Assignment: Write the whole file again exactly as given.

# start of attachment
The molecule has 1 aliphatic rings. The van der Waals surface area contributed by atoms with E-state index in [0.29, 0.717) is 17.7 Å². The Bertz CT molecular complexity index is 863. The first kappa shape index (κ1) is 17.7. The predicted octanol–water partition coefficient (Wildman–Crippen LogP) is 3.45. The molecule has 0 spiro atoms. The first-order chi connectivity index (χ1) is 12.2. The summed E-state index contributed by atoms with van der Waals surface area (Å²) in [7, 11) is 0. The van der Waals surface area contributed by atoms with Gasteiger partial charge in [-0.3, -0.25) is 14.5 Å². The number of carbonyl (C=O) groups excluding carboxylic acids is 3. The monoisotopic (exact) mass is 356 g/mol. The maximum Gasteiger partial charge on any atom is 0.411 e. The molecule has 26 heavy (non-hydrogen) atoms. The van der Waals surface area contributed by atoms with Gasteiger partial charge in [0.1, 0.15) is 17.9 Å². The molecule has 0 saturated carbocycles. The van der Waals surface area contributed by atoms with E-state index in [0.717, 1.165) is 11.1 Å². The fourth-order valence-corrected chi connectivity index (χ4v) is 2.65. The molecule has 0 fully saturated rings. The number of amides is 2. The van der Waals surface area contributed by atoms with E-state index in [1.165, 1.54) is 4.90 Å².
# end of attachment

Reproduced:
The molecule has 1 aliphatic rings. The van der Waals surface area contributed by atoms with E-state index in [0.29, 0.717) is 17.7 Å². The Bertz CT molecular complexity index is 863. The first kappa shape index (κ1) is 17.7. The predicted octanol–water partition coefficient (Wildman–Crippen LogP) is 3.45. The molecule has 0 spiro atoms. The first-order chi connectivity index (χ1) is 12.2. The summed E-state index contributed by atoms with van der Waals surface area (Å²) in [7, 11) is 0. The van der Waals surface area contributed by atoms with Gasteiger partial charge in [-0.3, -0.25) is 14.5 Å². The number of carbonyl (C=O) groups excluding carboxylic acids is 3. The monoisotopic (exact) mass is 356 g/mol. The maximum Gasteiger partial charge on any atom is 0.411 e. The molecule has 26 heavy (non-hydrogen) atoms. The van der Waals surface area contributed by atoms with Gasteiger partial charge in [0.1, 0.15) is 17.9 Å². The molecule has 0 saturated carbocycles. The van der Waals surface area contributed by atoms with E-state index in [0.717, 1.165) is 11.1 Å². The fourth-order valence-corrected chi connectivity index (χ4v) is 2.65. The molecule has 0 fully saturated rings. The number of amides is 2. The van der Waals surface area contributed by atoms with E-state index in [1.165, 1.54) is 4.90 Å².